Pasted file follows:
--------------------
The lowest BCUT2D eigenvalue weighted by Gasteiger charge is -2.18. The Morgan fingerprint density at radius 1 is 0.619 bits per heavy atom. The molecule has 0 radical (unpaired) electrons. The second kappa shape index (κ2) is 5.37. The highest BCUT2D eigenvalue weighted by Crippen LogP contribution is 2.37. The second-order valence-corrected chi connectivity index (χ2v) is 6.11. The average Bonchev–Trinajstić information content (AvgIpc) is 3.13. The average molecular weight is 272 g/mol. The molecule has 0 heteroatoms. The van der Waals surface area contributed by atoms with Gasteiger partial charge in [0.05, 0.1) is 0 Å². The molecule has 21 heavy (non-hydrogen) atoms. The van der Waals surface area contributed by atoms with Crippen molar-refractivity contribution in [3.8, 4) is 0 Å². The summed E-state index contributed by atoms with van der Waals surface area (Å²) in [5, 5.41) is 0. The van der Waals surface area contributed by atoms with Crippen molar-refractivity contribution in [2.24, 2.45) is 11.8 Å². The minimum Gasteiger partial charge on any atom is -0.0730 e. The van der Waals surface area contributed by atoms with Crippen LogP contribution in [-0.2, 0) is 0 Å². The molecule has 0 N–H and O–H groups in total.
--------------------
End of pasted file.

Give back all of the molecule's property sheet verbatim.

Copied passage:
The lowest BCUT2D eigenvalue weighted by Gasteiger charge is -2.18. The Morgan fingerprint density at radius 1 is 0.619 bits per heavy atom. The molecule has 0 radical (unpaired) electrons. The second kappa shape index (κ2) is 5.37. The highest BCUT2D eigenvalue weighted by Crippen LogP contribution is 2.37. The second-order valence-corrected chi connectivity index (χ2v) is 6.11. The average Bonchev–Trinajstić information content (AvgIpc) is 3.13. The average molecular weight is 272 g/mol. The molecule has 0 heteroatoms. The van der Waals surface area contributed by atoms with Gasteiger partial charge in [0.05, 0.1) is 0 Å². The molecule has 21 heavy (non-hydrogen) atoms. The van der Waals surface area contributed by atoms with Crippen molar-refractivity contribution in [3.8, 4) is 0 Å². The summed E-state index contributed by atoms with van der Waals surface area (Å²) in [5, 5.41) is 0. The van der Waals surface area contributed by atoms with Crippen molar-refractivity contribution in [2.24, 2.45) is 11.8 Å². The minimum Gasteiger partial charge on any atom is -0.0730 e. The van der Waals surface area contributed by atoms with Crippen LogP contribution in [-0.2, 0) is 0 Å². The molecule has 0 N–H and O–H groups in total.